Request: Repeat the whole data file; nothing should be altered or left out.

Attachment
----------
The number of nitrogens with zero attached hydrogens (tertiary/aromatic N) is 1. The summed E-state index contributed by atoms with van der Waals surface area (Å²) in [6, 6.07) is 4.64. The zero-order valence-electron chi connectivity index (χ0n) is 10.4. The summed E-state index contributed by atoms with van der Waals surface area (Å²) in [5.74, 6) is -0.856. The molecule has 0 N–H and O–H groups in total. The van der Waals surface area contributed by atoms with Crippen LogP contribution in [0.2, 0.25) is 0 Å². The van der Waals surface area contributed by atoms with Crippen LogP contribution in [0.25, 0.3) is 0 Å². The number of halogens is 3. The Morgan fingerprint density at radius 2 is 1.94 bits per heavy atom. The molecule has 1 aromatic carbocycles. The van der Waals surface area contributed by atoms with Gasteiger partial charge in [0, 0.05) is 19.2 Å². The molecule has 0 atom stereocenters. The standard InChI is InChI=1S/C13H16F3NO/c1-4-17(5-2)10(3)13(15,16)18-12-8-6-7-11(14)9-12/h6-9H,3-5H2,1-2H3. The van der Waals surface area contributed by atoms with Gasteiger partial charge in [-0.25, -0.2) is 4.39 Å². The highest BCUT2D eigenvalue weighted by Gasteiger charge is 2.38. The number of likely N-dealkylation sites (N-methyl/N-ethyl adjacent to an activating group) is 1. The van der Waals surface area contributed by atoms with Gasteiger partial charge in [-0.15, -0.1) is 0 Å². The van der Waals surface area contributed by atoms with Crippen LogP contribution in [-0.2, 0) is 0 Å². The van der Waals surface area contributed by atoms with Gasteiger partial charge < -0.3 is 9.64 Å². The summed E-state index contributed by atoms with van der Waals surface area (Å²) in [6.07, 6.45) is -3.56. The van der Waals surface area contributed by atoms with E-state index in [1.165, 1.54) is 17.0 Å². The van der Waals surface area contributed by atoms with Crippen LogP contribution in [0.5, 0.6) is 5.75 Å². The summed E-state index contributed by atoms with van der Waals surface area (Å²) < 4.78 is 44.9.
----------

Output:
The number of nitrogens with zero attached hydrogens (tertiary/aromatic N) is 1. The summed E-state index contributed by atoms with van der Waals surface area (Å²) in [6, 6.07) is 4.64. The zero-order valence-electron chi connectivity index (χ0n) is 10.4. The summed E-state index contributed by atoms with van der Waals surface area (Å²) in [5.74, 6) is -0.856. The molecule has 0 N–H and O–H groups in total. The van der Waals surface area contributed by atoms with Crippen LogP contribution in [0.2, 0.25) is 0 Å². The van der Waals surface area contributed by atoms with Crippen LogP contribution in [0.25, 0.3) is 0 Å². The number of halogens is 3. The Morgan fingerprint density at radius 2 is 1.94 bits per heavy atom. The molecule has 1 aromatic carbocycles. The van der Waals surface area contributed by atoms with Gasteiger partial charge in [0, 0.05) is 19.2 Å². The molecule has 0 atom stereocenters. The standard InChI is InChI=1S/C13H16F3NO/c1-4-17(5-2)10(3)13(15,16)18-12-8-6-7-11(14)9-12/h6-9H,3-5H2,1-2H3. The van der Waals surface area contributed by atoms with Gasteiger partial charge in [-0.25, -0.2) is 4.39 Å². The highest BCUT2D eigenvalue weighted by Gasteiger charge is 2.38. The number of likely N-dealkylation sites (N-methyl/N-ethyl adjacent to an activating group) is 1. The van der Waals surface area contributed by atoms with Gasteiger partial charge in [-0.15, -0.1) is 0 Å². The van der Waals surface area contributed by atoms with Crippen LogP contribution in [-0.2, 0) is 0 Å². The van der Waals surface area contributed by atoms with Gasteiger partial charge < -0.3 is 9.64 Å². The summed E-state index contributed by atoms with van der Waals surface area (Å²) in [6.07, 6.45) is -3.56. The van der Waals surface area contributed by atoms with E-state index in [1.165, 1.54) is 17.0 Å². The van der Waals surface area contributed by atoms with Crippen LogP contribution in [0.5, 0.6) is 5.75 Å². The summed E-state index contributed by atoms with van der Waals surface area (Å²) < 4.78 is 44.9.